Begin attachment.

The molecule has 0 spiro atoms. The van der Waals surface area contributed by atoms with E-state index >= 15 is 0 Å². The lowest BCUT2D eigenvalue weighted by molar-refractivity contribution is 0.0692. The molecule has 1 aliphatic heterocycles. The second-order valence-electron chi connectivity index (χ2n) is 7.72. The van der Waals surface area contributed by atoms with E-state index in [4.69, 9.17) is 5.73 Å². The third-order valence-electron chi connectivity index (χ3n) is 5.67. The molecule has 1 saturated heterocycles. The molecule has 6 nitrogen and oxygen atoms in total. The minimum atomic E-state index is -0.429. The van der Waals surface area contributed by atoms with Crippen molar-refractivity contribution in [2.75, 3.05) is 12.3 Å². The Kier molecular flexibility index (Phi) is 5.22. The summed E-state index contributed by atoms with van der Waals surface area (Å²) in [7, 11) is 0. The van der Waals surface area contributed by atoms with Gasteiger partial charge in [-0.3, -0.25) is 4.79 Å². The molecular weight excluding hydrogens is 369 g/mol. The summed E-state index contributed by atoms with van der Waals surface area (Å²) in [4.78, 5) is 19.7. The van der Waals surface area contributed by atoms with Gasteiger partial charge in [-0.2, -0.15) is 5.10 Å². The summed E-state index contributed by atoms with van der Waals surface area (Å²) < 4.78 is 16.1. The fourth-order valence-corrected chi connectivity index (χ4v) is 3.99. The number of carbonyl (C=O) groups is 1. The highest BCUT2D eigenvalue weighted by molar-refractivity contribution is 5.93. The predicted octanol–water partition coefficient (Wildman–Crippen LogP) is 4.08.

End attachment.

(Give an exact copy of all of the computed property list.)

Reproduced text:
The molecule has 0 spiro atoms. The van der Waals surface area contributed by atoms with E-state index >= 15 is 0 Å². The lowest BCUT2D eigenvalue weighted by molar-refractivity contribution is 0.0692. The molecule has 1 aliphatic heterocycles. The second-order valence-electron chi connectivity index (χ2n) is 7.72. The van der Waals surface area contributed by atoms with E-state index in [4.69, 9.17) is 5.73 Å². The third-order valence-electron chi connectivity index (χ3n) is 5.67. The molecule has 1 saturated heterocycles. The molecule has 6 nitrogen and oxygen atoms in total. The minimum atomic E-state index is -0.429. The van der Waals surface area contributed by atoms with Crippen molar-refractivity contribution in [2.75, 3.05) is 12.3 Å². The Kier molecular flexibility index (Phi) is 5.22. The summed E-state index contributed by atoms with van der Waals surface area (Å²) in [7, 11) is 0. The van der Waals surface area contributed by atoms with Gasteiger partial charge in [-0.3, -0.25) is 4.79 Å². The molecular weight excluding hydrogens is 369 g/mol. The summed E-state index contributed by atoms with van der Waals surface area (Å²) in [4.78, 5) is 19.7. The van der Waals surface area contributed by atoms with Gasteiger partial charge in [-0.2, -0.15) is 5.10 Å². The summed E-state index contributed by atoms with van der Waals surface area (Å²) < 4.78 is 16.1. The fourth-order valence-corrected chi connectivity index (χ4v) is 3.99. The number of carbonyl (C=O) groups is 1. The highest BCUT2D eigenvalue weighted by molar-refractivity contribution is 5.93. The predicted octanol–water partition coefficient (Wildman–Crippen LogP) is 4.08.